When was the last time you had your vision tested? If you are anything like me, it’s been a while. I don’t like vision tests. I’m not a fan of dimly lit rooms with strangers who sit too close. It’s awkward. But the real reason I avoid the optometrist is knowing my vision is getting worse makes me a little uneasy. I always nail the first few lines at the top, “T Z P,” but by the time I move to the smaller lines I start to struggle. The letters get fuzzy, out of focus and eventually I just guess letters in hopes that I’ll get a few right. Let’s just say, I’m nowhere near 20/20 vision.
My experience at the eye doctor is often very similar to the Christian’s experience when it comes to loving God. We start off well and talk a big game but by the time we move deeper into what loving God means, things get fuzzy, out of focus and to be honest, I think people just start guessing. When it comes to loving God, Christians lack 20/20 vision.
I’m not surprised by this. Our culture is both nearsighted and farsighted when it comes to love. It’s one of the words that can mean so many things to so many people that it’s become a very abstract concept to most. I submit to you this definition of love as the clearest and most robust definition around: DEVOTION + DELIGHT = LOVE. Love is the sum total of a person’s devotion to another and delight in another.
If you are reading this article, you are familiar with the Old Testament command, reiterated by Jesus in the Gospels, to love God. But, if you were sitting with a person taking their first steps toward Jesus and they asked you what it means to love God, what would you say? Most explanations fall into two categories. One category is all about affections usually measured by intense feelings. In this category it’s not enough to love God, you have to really love God or better yet, really, really love God or better yet, really, really, really love God. You get the idea.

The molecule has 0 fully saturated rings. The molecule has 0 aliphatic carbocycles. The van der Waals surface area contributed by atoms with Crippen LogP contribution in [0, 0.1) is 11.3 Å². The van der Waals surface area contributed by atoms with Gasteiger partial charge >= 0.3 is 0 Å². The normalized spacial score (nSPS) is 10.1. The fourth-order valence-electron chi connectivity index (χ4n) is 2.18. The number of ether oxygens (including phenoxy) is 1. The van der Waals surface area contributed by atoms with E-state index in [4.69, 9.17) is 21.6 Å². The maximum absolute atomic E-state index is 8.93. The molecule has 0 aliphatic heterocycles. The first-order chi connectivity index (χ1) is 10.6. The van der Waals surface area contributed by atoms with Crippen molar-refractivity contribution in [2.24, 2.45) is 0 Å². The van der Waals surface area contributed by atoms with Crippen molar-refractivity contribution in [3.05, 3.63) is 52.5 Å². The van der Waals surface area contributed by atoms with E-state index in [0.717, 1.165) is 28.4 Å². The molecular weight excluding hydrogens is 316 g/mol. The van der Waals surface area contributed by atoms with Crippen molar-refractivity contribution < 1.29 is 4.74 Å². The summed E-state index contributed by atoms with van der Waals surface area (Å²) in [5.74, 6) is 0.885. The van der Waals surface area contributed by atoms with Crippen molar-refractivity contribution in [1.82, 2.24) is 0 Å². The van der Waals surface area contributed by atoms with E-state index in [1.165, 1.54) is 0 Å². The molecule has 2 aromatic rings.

The other category is all about action, usually measured by religious duty. I think most would agree that loving God includes both actions and affections. To say it another way, most people define love by some sort of devotion or some sort of delight. I would assume that you lean toward one over the other. Here’s the thing, it’s not devotion or delight that explains loving God, it’s this: MY DEVOTION TO GOD + MY DELIGHT IN GOD = MY LOVE FOR GOD. Love is the byproduct of devotion and delight. Where do devotion and delight begin? Glad you asked.
It’s possible to be devoted to someone you doubt is devoted to you but it’s not possible to delight in someone you doubt delights in you. With that in mind, check this out:
- “We love because he first loved us” ( 1 John 4:19).
- “But God demonstrates his own love for us in this: While we were still sinners, Christ died for us” (Romans 5:8).
God loves us. He is both devoted to us and delighted with us. This is the beginning of our devotion to him and delight in him.
I’ve been married to Carrisa for over 10 years. Without straining to manufacture more love, I love her now more than ever. Here’s how that happened. When I experienced her devotion to me and her delight in me, I experienced her love for me. Consequently, this love increased my devotion for her and my delight in her. This is how love grows. Love is the byproduct of devotion and delight.